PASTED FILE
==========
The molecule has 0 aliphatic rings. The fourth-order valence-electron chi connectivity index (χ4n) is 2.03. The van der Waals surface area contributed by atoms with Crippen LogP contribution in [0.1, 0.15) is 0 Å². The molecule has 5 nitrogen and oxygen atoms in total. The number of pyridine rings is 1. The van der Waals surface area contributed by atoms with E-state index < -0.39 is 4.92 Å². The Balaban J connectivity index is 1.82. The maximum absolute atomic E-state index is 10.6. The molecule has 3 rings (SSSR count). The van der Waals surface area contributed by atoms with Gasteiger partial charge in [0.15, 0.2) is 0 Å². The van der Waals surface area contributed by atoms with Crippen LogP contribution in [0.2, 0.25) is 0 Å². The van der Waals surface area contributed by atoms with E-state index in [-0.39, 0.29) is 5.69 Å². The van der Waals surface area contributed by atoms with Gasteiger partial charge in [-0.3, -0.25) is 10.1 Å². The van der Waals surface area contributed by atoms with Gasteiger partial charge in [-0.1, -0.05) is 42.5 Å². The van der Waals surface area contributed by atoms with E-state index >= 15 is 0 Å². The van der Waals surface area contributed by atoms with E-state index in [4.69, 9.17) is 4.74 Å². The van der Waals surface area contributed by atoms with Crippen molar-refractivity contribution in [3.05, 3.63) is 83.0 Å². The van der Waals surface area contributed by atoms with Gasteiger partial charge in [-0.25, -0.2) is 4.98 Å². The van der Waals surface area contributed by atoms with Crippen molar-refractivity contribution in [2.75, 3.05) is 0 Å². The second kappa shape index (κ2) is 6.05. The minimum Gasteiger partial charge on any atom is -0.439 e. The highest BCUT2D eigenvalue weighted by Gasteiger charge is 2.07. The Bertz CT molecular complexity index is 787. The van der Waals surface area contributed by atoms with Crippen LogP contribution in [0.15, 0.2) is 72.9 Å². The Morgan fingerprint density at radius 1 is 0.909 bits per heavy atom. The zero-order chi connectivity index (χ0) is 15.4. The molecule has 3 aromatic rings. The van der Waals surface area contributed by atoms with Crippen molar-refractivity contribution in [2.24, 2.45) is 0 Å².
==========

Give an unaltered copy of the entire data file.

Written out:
The molecule has 0 aliphatic rings. The fourth-order valence-electron chi connectivity index (χ4n) is 2.03. The van der Waals surface area contributed by atoms with Crippen LogP contribution in [0.1, 0.15) is 0 Å². The molecule has 5 nitrogen and oxygen atoms in total. The number of pyridine rings is 1. The van der Waals surface area contributed by atoms with E-state index < -0.39 is 4.92 Å². The Balaban J connectivity index is 1.82. The maximum absolute atomic E-state index is 10.6. The molecule has 3 rings (SSSR count). The van der Waals surface area contributed by atoms with Gasteiger partial charge in [0.15, 0.2) is 0 Å². The van der Waals surface area contributed by atoms with Crippen LogP contribution in [0.2, 0.25) is 0 Å². The van der Waals surface area contributed by atoms with E-state index in [-0.39, 0.29) is 5.69 Å². The van der Waals surface area contributed by atoms with Gasteiger partial charge in [-0.3, -0.25) is 10.1 Å². The van der Waals surface area contributed by atoms with Gasteiger partial charge in [-0.1, -0.05) is 42.5 Å². The van der Waals surface area contributed by atoms with E-state index >= 15 is 0 Å². The van der Waals surface area contributed by atoms with E-state index in [4.69, 9.17) is 4.74 Å². The van der Waals surface area contributed by atoms with Crippen molar-refractivity contribution in [3.05, 3.63) is 83.0 Å². The van der Waals surface area contributed by atoms with Gasteiger partial charge in [-0.25, -0.2) is 4.98 Å². The van der Waals surface area contributed by atoms with Crippen molar-refractivity contribution in [2.75, 3.05) is 0 Å². The second kappa shape index (κ2) is 6.05. The minimum Gasteiger partial charge on any atom is -0.439 e. The highest BCUT2D eigenvalue weighted by Gasteiger charge is 2.07. The Bertz CT molecular complexity index is 787. The van der Waals surface area contributed by atoms with Crippen LogP contribution in [0.15, 0.2) is 72.9 Å². The Morgan fingerprint density at radius 1 is 0.909 bits per heavy atom. The zero-order chi connectivity index (χ0) is 15.4. The molecule has 3 aromatic rings. The van der Waals surface area contributed by atoms with Crippen molar-refractivity contribution in [2.24, 2.45) is 0 Å².